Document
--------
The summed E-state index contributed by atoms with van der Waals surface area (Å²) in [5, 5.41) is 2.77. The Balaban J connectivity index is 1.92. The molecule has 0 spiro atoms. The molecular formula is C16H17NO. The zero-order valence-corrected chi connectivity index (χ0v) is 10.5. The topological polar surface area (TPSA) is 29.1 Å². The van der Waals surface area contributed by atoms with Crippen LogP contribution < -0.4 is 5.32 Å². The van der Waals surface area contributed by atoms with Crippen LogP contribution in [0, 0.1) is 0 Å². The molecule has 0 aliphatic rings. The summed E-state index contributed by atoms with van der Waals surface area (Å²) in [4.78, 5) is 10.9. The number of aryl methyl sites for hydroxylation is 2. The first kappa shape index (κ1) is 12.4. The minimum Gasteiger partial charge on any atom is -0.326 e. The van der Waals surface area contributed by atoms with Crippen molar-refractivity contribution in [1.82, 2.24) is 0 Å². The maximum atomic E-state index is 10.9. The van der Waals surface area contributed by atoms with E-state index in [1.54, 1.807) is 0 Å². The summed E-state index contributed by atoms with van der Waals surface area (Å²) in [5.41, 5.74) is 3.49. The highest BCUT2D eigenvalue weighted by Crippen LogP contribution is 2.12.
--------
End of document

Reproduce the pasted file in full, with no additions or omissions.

The summed E-state index contributed by atoms with van der Waals surface area (Å²) in [5, 5.41) is 2.77. The Balaban J connectivity index is 1.92. The molecule has 0 spiro atoms. The molecular formula is C16H17NO. The zero-order valence-corrected chi connectivity index (χ0v) is 10.5. The topological polar surface area (TPSA) is 29.1 Å². The van der Waals surface area contributed by atoms with Crippen LogP contribution < -0.4 is 5.32 Å². The van der Waals surface area contributed by atoms with Crippen LogP contribution in [0, 0.1) is 0 Å². The molecule has 0 aliphatic rings. The summed E-state index contributed by atoms with van der Waals surface area (Å²) in [4.78, 5) is 10.9. The number of aryl methyl sites for hydroxylation is 2. The first kappa shape index (κ1) is 12.4. The minimum Gasteiger partial charge on any atom is -0.326 e. The van der Waals surface area contributed by atoms with Crippen molar-refractivity contribution in [1.82, 2.24) is 0 Å². The maximum atomic E-state index is 10.9. The van der Waals surface area contributed by atoms with E-state index in [1.54, 1.807) is 0 Å². The summed E-state index contributed by atoms with van der Waals surface area (Å²) in [5.41, 5.74) is 3.49. The highest BCUT2D eigenvalue weighted by Crippen LogP contribution is 2.12.